I have heard educators echo similar concerns as computing technologies redefine teaching and learning.  We (rightly) protest two-dimensional digital learning which flattens, deadens or de-humanizes the educational experience for our students.  Instead, educators and doctors alike must find ways to practice their professions in an environment that is at the same time both “high tech” and “high touch”. 

Technology is meant to extend the human potential:  telescopes to reach the distant stars, motors that let us fly, and sonar to plumb the depths of the earth.  Technology opens avenues of human exploration, probing the limits of the universe and pushing past the barriers of time and space. 

Doctors and teachers both use technologies with the sole goal of extending the human experience:  seeing, reaching, exploring, investigating, creating and finding new answers to human’s greatest questions of life and health and learning and living.  For both professions, it is our duty and privilege to be pioneers in the use of technology, safeguarding always the well-being of our patients and students.

Meanwhile, if you happen to catch your doctor scowling with his face two inches from the screen of his new computer, or maybe even grumbling at the unfamiliar keyboard, be a patient patient this week.  You could even go so far as to feel sort of sorry for the doctors:  they had to choose PC instead of MacBook, for obvious reasons….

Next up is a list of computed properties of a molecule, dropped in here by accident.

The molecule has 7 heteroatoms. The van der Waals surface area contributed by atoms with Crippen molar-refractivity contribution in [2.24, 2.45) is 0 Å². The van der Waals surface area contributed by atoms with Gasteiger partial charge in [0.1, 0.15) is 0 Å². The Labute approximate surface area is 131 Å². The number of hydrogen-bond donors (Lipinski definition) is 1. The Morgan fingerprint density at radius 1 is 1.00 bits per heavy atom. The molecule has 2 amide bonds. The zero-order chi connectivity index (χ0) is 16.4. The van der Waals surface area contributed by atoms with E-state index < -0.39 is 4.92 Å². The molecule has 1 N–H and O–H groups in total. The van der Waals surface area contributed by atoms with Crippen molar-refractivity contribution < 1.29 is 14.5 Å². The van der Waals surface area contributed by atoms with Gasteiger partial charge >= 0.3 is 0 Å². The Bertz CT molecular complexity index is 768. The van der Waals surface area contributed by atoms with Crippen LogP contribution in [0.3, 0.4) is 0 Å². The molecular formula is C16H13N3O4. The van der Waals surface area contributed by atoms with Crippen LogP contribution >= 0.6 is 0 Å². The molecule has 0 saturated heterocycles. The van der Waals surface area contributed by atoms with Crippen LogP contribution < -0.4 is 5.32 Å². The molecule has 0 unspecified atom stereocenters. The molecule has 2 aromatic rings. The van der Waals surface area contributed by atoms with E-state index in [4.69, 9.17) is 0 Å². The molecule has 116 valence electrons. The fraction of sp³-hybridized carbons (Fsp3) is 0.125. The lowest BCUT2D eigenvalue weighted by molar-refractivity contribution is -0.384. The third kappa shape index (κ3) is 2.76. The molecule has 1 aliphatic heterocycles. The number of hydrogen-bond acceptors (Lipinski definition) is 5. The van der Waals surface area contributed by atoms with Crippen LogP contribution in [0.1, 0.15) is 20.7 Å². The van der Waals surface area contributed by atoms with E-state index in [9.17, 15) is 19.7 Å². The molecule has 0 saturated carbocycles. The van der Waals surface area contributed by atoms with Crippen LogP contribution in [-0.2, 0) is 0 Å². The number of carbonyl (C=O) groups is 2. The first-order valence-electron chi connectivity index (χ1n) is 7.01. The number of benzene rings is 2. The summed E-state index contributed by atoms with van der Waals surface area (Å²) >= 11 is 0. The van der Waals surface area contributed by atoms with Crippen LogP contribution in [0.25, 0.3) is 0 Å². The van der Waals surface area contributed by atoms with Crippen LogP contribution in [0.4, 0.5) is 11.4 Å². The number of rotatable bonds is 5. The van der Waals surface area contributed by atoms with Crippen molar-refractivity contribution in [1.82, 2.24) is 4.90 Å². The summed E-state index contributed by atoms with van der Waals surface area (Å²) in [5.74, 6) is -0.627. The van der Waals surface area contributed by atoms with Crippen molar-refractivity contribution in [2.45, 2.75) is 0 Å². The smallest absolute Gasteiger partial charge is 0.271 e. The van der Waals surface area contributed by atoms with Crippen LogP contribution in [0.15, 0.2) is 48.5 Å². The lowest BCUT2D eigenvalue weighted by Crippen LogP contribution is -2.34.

They couldn’t take the risk that the old saying about Apples and doctors just might prove true. 

Sunday, February 19, 2012

Big Spirit

The scary part about biking on thin ice is that, well, you are biking on thin ice.  With the bright sunshine and temps nearing 40oF, the snow on the lake today was just squishy enough to allow the fat tires of the Moonlander and the Pugsley to make their way across Big Spirit.  One nice thing about biking on a lake is that there is very little traffic.  Oh, and you can’t really complain much about the hills.

Still, it is unnerving to think about what lies beneath the soft white snow.  The waters of Big Spirit are deep, and cold.  Every once in awhile, we would hear the loud cracking of the ice, and I would pedal faster.  My hope was that if I biked fast enough, the Moonlander tires would float just long enough to wheel me to safety.

Lately, my mind tends to spin in circles just like the pedals on my bike as I think about the many different reform directions that institutional education finds itself being pulled.  Brain Research Shows that too many options can lead to “decision fatigue” from information overload.   As educators, we’ve been invited to an “all you can eat” buffet of school reform initiatives including Project Based Learning, Competency Based Education, Blended Learning, technology integration, flipped classrooms, Core Curriculum, Career and College Readiness, Value Added Measures, 21st Century Teaching and Learning, PISA, Waivers and Charter Schools—and that is just the beginning of the Governor’s Recommendation for the ever-elusive World Class School.